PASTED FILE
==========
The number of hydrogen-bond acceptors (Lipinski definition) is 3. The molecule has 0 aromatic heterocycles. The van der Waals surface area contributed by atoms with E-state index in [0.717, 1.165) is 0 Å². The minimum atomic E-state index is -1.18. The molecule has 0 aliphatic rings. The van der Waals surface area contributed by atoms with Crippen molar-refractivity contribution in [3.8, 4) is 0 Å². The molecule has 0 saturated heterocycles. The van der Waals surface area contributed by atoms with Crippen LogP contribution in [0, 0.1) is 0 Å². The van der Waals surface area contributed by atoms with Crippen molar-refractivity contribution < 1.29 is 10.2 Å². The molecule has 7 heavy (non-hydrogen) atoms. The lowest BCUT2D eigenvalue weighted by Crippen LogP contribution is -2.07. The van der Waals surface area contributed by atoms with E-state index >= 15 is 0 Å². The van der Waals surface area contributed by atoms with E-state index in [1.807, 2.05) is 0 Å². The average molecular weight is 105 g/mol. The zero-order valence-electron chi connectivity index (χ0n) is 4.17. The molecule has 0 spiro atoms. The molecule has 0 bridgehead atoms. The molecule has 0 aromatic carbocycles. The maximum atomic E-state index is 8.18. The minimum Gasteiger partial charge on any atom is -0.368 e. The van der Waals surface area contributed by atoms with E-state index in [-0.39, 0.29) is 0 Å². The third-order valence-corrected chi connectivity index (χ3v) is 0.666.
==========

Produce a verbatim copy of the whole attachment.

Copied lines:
The number of hydrogen-bond acceptors (Lipinski definition) is 3. The molecule has 0 aromatic heterocycles. The van der Waals surface area contributed by atoms with E-state index in [0.717, 1.165) is 0 Å². The minimum atomic E-state index is -1.18. The molecule has 0 aliphatic rings. The van der Waals surface area contributed by atoms with Crippen molar-refractivity contribution in [3.8, 4) is 0 Å². The molecule has 0 saturated heterocycles. The van der Waals surface area contributed by atoms with Crippen LogP contribution in [0, 0.1) is 0 Å². The van der Waals surface area contributed by atoms with Crippen molar-refractivity contribution < 1.29 is 10.2 Å². The molecule has 7 heavy (non-hydrogen) atoms. The lowest BCUT2D eigenvalue weighted by Crippen LogP contribution is -2.07. The van der Waals surface area contributed by atoms with E-state index >= 15 is 0 Å². The van der Waals surface area contributed by atoms with E-state index in [1.807, 2.05) is 0 Å². The average molecular weight is 105 g/mol. The zero-order valence-electron chi connectivity index (χ0n) is 4.17. The molecule has 0 spiro atoms. The molecule has 0 bridgehead atoms. The molecule has 0 aromatic carbocycles. The maximum atomic E-state index is 8.18. The minimum Gasteiger partial charge on any atom is -0.368 e. The van der Waals surface area contributed by atoms with E-state index in [-0.39, 0.29) is 0 Å². The third-order valence-corrected chi connectivity index (χ3v) is 0.666.